where is interface to work with def file format?

 

 

 

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A "time" tag is the way to go, I think. So many seconds after the soundshader starts playing, the text switches.

 

Thinking about future situations, I wonder about cases where the player runs off. It might be good if the subtitles can't be seen if the volume goes to zero with distance (or maybe the color varies with volume?), but able to become visible again if the player walks back into hear-able distance again. Looks odd when the player runs far off but the text is still going.

What do you see when you turn out the light? I can't tell you but I know that it's mine.

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A "time" tag is the way to go, I think.  So many seconds after the soundshader starts playing, the text switches.  

 

Thinking about future situations, I wonder about cases where the player runs off.  It might be good if the subtitles can't be seen if the volume goes to zero with distance (or maybe the color varies with volume?), but able to become visible again if the player walks back into hear-able distance again.  Looks odd when the player runs far off but the text is still going.

in future we can take into consideration distance between player and sound source.

 

 

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no such class (1.02)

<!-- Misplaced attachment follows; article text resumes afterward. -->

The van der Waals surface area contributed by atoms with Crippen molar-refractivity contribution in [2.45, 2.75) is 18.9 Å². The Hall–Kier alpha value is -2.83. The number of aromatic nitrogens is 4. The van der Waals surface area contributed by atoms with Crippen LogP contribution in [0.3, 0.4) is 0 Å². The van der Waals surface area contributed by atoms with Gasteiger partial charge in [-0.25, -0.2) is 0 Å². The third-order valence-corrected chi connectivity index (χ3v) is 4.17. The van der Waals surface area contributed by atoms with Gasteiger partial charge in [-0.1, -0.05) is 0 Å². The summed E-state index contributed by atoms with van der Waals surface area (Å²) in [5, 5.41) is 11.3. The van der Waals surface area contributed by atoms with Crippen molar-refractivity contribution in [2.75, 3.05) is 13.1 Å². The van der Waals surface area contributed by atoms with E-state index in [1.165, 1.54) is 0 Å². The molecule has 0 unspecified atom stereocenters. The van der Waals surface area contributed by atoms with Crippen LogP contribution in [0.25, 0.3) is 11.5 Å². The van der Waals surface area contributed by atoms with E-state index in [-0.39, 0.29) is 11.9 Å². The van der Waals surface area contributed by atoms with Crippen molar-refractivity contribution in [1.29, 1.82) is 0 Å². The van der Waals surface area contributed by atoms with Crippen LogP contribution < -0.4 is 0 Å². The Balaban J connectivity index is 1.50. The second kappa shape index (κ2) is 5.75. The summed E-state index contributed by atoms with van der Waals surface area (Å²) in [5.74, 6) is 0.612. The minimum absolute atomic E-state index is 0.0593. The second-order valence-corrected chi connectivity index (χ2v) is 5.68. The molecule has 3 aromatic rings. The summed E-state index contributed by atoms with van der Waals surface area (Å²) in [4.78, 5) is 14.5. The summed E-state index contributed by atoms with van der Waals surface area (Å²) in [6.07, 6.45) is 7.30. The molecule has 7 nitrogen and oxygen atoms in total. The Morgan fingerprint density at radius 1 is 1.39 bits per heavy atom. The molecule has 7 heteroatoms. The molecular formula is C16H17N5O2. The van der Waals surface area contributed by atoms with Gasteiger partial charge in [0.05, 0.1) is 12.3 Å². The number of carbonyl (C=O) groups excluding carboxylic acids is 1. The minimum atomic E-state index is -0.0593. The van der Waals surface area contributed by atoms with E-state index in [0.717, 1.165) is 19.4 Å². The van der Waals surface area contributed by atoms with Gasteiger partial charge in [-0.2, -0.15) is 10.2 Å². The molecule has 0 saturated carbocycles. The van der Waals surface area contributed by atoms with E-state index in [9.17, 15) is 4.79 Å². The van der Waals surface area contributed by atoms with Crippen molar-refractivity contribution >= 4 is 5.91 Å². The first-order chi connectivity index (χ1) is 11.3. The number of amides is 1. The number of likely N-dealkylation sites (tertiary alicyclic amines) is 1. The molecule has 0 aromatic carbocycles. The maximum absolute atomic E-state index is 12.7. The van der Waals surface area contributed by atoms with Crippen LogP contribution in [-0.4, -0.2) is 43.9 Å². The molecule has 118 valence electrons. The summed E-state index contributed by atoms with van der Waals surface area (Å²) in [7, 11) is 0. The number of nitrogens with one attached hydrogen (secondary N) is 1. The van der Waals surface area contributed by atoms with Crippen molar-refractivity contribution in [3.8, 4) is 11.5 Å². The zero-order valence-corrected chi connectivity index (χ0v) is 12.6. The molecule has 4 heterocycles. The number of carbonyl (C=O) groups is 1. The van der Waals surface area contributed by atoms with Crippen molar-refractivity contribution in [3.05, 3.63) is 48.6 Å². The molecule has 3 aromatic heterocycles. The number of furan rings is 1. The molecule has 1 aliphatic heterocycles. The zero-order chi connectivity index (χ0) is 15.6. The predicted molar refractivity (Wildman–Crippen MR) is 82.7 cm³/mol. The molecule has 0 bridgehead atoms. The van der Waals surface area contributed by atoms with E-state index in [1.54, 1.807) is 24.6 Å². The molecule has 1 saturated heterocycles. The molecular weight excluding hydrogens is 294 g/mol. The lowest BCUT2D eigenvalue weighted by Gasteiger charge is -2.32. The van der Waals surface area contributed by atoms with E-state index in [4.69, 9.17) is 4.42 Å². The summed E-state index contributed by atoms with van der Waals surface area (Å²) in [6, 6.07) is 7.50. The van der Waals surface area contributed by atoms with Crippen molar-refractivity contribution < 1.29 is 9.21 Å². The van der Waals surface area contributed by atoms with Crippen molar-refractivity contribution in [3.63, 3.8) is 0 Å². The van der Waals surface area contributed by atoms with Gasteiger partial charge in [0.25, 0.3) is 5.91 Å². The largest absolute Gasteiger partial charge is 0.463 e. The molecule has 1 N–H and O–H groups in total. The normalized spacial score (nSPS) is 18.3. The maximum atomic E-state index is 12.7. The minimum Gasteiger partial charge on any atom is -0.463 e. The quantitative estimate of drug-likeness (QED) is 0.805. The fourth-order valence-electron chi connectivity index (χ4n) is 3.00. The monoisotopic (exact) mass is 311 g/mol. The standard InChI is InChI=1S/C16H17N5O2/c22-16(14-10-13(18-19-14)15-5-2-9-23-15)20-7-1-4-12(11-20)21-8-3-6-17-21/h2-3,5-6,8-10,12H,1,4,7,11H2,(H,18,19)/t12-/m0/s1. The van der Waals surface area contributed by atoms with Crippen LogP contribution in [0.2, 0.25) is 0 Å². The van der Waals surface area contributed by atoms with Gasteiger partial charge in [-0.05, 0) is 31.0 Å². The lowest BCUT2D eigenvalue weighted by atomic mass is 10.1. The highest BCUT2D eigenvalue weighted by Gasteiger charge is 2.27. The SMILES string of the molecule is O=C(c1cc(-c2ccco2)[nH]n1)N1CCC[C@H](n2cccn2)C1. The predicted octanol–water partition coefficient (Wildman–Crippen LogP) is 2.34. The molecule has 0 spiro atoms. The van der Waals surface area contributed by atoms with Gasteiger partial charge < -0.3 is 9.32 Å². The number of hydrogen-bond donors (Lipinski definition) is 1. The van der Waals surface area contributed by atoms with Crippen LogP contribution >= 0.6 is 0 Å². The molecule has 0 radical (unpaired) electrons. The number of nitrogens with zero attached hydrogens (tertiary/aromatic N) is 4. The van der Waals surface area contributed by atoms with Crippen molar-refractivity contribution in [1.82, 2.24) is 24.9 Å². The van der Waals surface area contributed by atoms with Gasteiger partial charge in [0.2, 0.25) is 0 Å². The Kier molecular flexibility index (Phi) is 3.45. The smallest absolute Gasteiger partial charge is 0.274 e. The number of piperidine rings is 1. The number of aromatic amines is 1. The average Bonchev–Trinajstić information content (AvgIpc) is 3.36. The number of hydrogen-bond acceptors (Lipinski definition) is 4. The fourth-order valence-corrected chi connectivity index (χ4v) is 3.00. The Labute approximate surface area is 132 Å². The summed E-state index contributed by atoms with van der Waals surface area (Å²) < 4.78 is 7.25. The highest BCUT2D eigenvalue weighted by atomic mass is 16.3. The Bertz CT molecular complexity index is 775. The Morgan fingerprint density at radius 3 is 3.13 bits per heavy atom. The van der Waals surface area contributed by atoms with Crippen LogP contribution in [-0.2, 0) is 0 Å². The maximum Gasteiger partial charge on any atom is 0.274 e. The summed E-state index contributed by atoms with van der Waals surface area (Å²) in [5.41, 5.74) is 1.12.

Sorry for the late response, I was offline a few days. I have put the two relevant files here:

 

http://bloodgate.com/mirrors/tdm/pub/missioninfo.zip

 

Although I am don't think they do what you want!

 

As for parsing def, the idDict is the object that stores info from "def" files internally, and it should contain the nec. code, although I have not looked through it on how to use it with a file of your choice. It uses a parser object, so presumable you set up the idParser object, then call repeatedly idDict::Parse(Parser) until the file ends.

 

Afterwards, you can query values from the idDict with Get(). (Just like you do normally GetFloat() etc)

 

If you need more info, just ask. And thank you for your work!

"The reasonable man adapts himself to the world; the unreasonable one persists in trying to adapt the world to himself. Therefore, all progress depends on the unreasonable man." -- George Bernard Shaw (1856 - 1950)

 

"Remember: If the game lets you do it, it's not cheating." -- Xarax

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Sorry for the late response, I was offline a few days. I have put the two relevant files here:

 

http://bloodgate.com...missioninfo.zip

 

Although I am don't think they do what you want!